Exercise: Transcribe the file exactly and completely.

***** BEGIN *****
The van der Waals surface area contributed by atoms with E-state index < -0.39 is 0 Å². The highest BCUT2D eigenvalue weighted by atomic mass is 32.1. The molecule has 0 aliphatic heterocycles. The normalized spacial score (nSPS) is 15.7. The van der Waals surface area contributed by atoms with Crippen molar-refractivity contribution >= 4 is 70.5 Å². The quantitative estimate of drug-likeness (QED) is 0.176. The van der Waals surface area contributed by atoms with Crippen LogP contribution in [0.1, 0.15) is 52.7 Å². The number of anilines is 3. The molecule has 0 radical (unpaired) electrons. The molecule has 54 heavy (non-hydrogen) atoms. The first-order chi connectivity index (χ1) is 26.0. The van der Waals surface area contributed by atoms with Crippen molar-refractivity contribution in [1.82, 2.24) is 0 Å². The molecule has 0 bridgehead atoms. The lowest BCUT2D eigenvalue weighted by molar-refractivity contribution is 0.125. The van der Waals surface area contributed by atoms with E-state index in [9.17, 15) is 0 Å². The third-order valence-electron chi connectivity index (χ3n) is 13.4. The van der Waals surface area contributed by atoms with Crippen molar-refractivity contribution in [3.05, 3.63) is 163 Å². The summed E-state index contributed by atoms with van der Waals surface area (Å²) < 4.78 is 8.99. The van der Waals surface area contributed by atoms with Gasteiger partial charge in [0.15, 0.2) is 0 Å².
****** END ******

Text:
The van der Waals surface area contributed by atoms with E-state index < -0.39 is 0 Å². The highest BCUT2D eigenvalue weighted by atomic mass is 32.1. The molecule has 0 aliphatic heterocycles. The normalized spacial score (nSPS) is 15.7. The van der Waals surface area contributed by atoms with Crippen molar-refractivity contribution >= 4 is 70.5 Å². The quantitative estimate of drug-likeness (QED) is 0.176. The van der Waals surface area contributed by atoms with Crippen LogP contribution in [0.1, 0.15) is 52.7 Å². The number of anilines is 3. The molecule has 0 radical (unpaired) electrons. The molecule has 54 heavy (non-hydrogen) atoms. The first-order chi connectivity index (χ1) is 26.0. The van der Waals surface area contributed by atoms with Crippen molar-refractivity contribution in [1.82, 2.24) is 0 Å². The molecule has 0 bridgehead atoms. The lowest BCUT2D eigenvalue weighted by molar-refractivity contribution is 0.125. The van der Waals surface area contributed by atoms with E-state index in [9.17, 15) is 0 Å². The third-order valence-electron chi connectivity index (χ3n) is 13.4. The van der Waals surface area contributed by atoms with Crippen molar-refractivity contribution in [3.05, 3.63) is 163 Å². The summed E-state index contributed by atoms with van der Waals surface area (Å²) < 4.78 is 8.99. The van der Waals surface area contributed by atoms with Gasteiger partial charge in [0.15, 0.2) is 0 Å².